Americans Realize Big Brother Is Watching Them Online, But Don’t Know Why

Pew survey looks at data collection by government, companies

silhouette of hand and phone with an eye on the screen
In a recent survey, 70% of respondents said they believe their personal data is less secure than it was five years ago. Getty Images
Headshot of David Cohen

Big Brother is watching and adults in the U.S. know it, even if they don’t fully understand why, according to a new study from the Pew Research Center.

The think tank polled 4,272 U.S. adults and found that roughly 6 out of 10 do not believe it is possible to go through daily life without companies or the government collecting data about them.

Nearly half (47%) of respondents believe most of their online activities are tracked by the government. Most (73%) feel that all, almost all or most of what they do online or on their smartphones is being tracked by advertisers, technology firms or other companies. Nearly a fifth (19%) believe that at least some of what they do is being tracked.

Pew Research Center

“It is difficult to determine how much personal data the government collects and otherwise can access through private company records. Administrative government agencies like the IRS, Census Bureau, Postal Service and social welfare departments gather various personal details about people,” according to the Pew report.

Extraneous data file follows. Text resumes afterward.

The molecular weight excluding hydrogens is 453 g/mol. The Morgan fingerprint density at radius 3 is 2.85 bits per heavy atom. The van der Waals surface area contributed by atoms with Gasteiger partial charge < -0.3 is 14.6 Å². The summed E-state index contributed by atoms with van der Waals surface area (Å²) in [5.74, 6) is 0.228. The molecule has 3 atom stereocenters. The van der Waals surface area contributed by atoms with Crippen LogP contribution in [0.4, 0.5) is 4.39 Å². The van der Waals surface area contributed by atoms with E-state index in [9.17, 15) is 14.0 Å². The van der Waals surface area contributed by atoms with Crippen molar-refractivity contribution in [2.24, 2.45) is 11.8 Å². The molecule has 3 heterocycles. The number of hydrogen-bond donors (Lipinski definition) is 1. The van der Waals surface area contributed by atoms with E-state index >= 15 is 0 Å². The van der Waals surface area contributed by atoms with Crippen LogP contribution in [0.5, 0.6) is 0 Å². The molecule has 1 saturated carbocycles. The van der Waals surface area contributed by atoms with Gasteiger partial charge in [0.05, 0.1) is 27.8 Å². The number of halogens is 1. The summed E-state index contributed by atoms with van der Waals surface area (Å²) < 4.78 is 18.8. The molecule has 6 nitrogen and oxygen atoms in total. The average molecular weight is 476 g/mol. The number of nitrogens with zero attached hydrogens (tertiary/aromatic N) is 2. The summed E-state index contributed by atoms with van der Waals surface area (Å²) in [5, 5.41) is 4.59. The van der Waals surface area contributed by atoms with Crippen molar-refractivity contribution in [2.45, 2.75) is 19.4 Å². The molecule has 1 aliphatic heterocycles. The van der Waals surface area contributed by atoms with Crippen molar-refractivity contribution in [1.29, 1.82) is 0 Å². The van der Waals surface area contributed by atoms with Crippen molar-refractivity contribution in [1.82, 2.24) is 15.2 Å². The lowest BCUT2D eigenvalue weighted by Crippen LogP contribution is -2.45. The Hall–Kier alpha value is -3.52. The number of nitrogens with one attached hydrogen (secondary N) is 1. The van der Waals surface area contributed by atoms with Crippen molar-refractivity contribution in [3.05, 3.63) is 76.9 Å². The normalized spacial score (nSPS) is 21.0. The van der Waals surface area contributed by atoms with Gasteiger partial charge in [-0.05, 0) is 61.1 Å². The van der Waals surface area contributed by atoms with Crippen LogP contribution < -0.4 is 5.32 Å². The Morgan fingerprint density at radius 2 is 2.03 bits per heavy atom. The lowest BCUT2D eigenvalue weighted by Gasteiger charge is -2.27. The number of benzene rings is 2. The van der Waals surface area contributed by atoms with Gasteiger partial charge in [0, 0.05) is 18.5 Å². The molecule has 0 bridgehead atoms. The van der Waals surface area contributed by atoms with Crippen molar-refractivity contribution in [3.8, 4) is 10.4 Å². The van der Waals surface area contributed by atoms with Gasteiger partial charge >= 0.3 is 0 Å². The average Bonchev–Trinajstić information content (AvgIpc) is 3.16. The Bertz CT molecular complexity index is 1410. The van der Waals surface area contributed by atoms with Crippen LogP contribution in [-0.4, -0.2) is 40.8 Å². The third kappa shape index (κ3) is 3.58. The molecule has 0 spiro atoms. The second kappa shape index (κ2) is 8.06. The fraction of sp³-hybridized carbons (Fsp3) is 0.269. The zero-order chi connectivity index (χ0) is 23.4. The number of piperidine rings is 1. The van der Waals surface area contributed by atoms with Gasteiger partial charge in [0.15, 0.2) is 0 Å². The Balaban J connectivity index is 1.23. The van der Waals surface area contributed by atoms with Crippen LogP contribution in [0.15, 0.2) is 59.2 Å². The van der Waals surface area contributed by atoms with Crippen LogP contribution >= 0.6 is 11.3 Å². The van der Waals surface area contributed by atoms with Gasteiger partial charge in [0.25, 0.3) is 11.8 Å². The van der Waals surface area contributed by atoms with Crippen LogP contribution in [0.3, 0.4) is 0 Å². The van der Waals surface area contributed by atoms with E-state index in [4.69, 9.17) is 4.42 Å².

A “not exhaustive” list of the massive amounts of data the government has access to includes:

  • tax- and employment-related information
  • physical attributes (government ID)
  • financial circumstances (benefits from social, housing and employment training programs)
  • health information (government health-insurance programs)
  • addresses
  • household composition
  • property ownership (houses or cars)
  • educational details (student loans or grants)

The think tank also noted that security organizations have wide-ranging authority as well. “With subpoenas or court orders and warrants, law enforcement organizations can typically access and monitor people’s phone and traffic records, health records (including genetic records), online and application browsing, search queries, texts and emails,” according to the report. “Users’ social media activities and their tech-based social networks are at least at times examined in investigations, according to ‘transparency reports’ released by the companies.”

Most respondents were aware of companies creating online personal data profiles for the purpose of serving them ads. Pew said 77% have heard or read at least a bit about personal data being used to offer targeted ads or special deals, or to assess how risky they may be as customers. Some 64% have seen ads or solicitations based on their personal data, and 61% of that group said those ads accurately reflected their interests and characteristics at least somewhat.

Americans are far from happy about all of this data collection, with 81% of respondents saying that the potential risks they face outweigh the benefits, and 66% saying the same about government data collection.